Models and castings; working with models agencies and doing castings have always fascinated me beyond being just a job, but I have also been blindly unknown the reason of that until recently I found out why. Growing up collecting Interview Magazine, the magazine founded by the american artist Andy Warhol in 1969, I sharpened my artistic sensibility by learning through the magazine’s interviews, Warhol’s screen tests and all of his work concerning castings. Evidently, that was a perfect way to explore and understand human condition, and show the side of the people of which I find interesting.
Working with models I’m very little worried about how they look. They could be perfectly fit for the casting or close to a certain stereotype; however, I’m more fascinated with their personas shaped their young age by difficulty from the modelling work. On the other hand, working for advertising campaigns and fashion editorials, I have influenced by certain mindsets and biases on how the mainstream media has chosen the it-girl’s faces. The faces that are so-called “the standard of beauty”. Conflicting with my line of work, I have never liked the idea of the standards of beauty, or even worse “fashion trends”. What I constantly found working with models with great potentials is that they are put aside simply because they don’t fit certain commercial standards. The standards someone from somewhere have decided for other people. For instance, the Korea trend of having oval face, white skin and big eyes is today’s standard of beauty in Asia. Within just a few years, the perception of the “beautiful Asian girl” has become the only way to perceive beauty in Asian magazines, music videos and TV programs. This soulless, plastic and totally artificial way to see women becoming robot dolls mechanically and unemotionally dancing and singing shadows over any other potentially amazing model/actress who has fantastic personality, unfolding uniqueness and actual talent.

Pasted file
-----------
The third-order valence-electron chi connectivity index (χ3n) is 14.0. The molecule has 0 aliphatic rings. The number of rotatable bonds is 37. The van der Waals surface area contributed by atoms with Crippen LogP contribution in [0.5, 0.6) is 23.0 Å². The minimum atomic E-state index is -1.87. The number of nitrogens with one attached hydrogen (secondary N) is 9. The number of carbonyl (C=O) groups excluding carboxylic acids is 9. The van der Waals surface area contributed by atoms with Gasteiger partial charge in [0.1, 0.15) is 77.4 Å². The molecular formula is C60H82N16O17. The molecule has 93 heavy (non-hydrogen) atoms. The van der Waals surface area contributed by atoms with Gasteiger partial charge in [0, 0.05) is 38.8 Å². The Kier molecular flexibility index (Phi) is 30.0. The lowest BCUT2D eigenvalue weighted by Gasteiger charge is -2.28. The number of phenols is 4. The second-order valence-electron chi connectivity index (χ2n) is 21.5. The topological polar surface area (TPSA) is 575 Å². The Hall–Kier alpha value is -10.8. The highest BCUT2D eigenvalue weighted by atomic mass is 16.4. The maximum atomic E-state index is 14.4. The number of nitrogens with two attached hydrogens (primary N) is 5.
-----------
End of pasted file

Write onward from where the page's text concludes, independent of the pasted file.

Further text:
“Beauty is desired in order that it may be befouled; not for its own sake, but for the joy brought by the certainty of profaning it.”
Georges Bataille, Erotism: Death and Sensuality
This sadness doesn’t stop spreading only in Asia,. In America for many years the standard of beauty was shaped by the large numbers of Brazilian and Russian models that were selected mostly because: tall, slim and cheap. I have nothing against Brazil or Russia, actually many models in this book are from this two countries but I do like to point out that the foundation of our westerner perception of female beauty is largely shaped by a commercial selection rather than an artistic choice. This selections have made what we think is the beauty of a woman today. I will love to see more kind of beauty, different kind of personality and I’m sure the future will need inspiration rather than mere appearances. There are people that have a unique beauty, a personality like no one else that today are cutted off the mainstream. Most of them don’t even try to become a model because they know that if you don’t have certain numbers you can’t even try, this is very sad and not only for them but also for anyone else who hope to be inspired and represented. The way I’m shooting for this book have no Photoshop work, no skin retouch and I’m using only natural light on a grey wall. I don’t want people to see what they know, I want the people to see something else, themself.
Photography by Mattia Baldi
The book will be completed and published around December 2019
www.mattiabaldi.com for inquires: firstname.lastname@example.org